FDA Approves Mirikizumab for Ulcerative Colitis

The US Food and Drug Administration (FDA) has approved mirikizumab-mrkz (Omvoh, Eli Lilly) for the treatment of moderately to severely active ulcerative colitis (UC) in adults.

Mirikizumab is a humanized monoclonal antibody that targets the p19 subunit of IL-23, a key player in UC-related inflammation. It’s the first IL-23 inhibitor to be approved in the United States for UC. The drug is administered intravenously.

The approval of mirikizumab represents a “novel scientific advancement, providing a treatment that may offer relief from three key symptoms ― stool frequency, rectal bleeding, and bowel urgency ― regardless of past biologic use,” Bruce Sands, MD, chief of the Division of Gastroenterology, Icahn School of Medicine at Mount Sinai, who worked on the pivotal trials, said in a news release.

Last April, the FDA withheld approval of the drug, citing issues related to the proposed manufacturing of the drug. The agency did not express concerns about safety or efficacy data, Eli Lilly confirmed.

The FDA approval was based on results from the phase 3 LUCENT-1 induction and LUCENT-2 maintenance trials, published last July in The New England Journal of Medicine.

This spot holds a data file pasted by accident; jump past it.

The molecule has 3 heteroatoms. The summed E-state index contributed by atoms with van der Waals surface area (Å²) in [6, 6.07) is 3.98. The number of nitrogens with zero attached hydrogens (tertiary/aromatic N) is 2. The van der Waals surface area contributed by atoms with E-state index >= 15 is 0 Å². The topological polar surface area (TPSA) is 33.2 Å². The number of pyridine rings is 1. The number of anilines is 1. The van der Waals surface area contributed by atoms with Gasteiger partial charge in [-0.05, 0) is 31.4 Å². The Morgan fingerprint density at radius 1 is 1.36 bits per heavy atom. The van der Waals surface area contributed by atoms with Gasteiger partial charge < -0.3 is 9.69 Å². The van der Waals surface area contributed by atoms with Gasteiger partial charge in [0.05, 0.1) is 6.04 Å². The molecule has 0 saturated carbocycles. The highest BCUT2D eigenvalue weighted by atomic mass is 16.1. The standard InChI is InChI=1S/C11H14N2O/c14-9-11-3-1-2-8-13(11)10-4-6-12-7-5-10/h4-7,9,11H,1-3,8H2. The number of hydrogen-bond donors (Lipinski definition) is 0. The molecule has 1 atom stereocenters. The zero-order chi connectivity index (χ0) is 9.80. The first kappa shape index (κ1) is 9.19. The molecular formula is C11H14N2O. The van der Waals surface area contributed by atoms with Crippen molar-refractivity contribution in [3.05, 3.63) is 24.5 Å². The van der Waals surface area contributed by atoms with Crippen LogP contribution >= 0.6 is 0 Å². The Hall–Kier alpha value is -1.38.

All patients in the LUCENT program had moderately to severely active UC and had experienced treatment failure or could not tolerate past treatments, including biologic therapies.

The induction trial enrolled 1281 patients; 544 patients who had a response to mirikizumab were enrolled in the maintenance phase.

The trials showed that mirikizumab achieved primary and secondary endpoints, including sustained clinical remission and significantly improved bowel urgency.

“Bowel urgency is one of the most disruptive symptoms for patients with ulcerative colitis,” Michael Osso, president and chief executive officer of the Crohn’s and Colitis Foundation, said in the news release.

Mirikizumab offers “new hope for those who have tried other therapies and still find themselves making accommodations for the uncertainty of bowel urgency-related accidents and other symptoms associated with ulcerative colitis,” Osso added.

The most common adverse reactions associated with mirikizumab were upper respiratory infections, injection site reactions, arthralgia, rash, headache, and herpes viral infection.

The drug label contains warnings and precautions related to hypersensitivity reactions, risk of infection, tuberculosis, hepatotoxicity, and immunizations.

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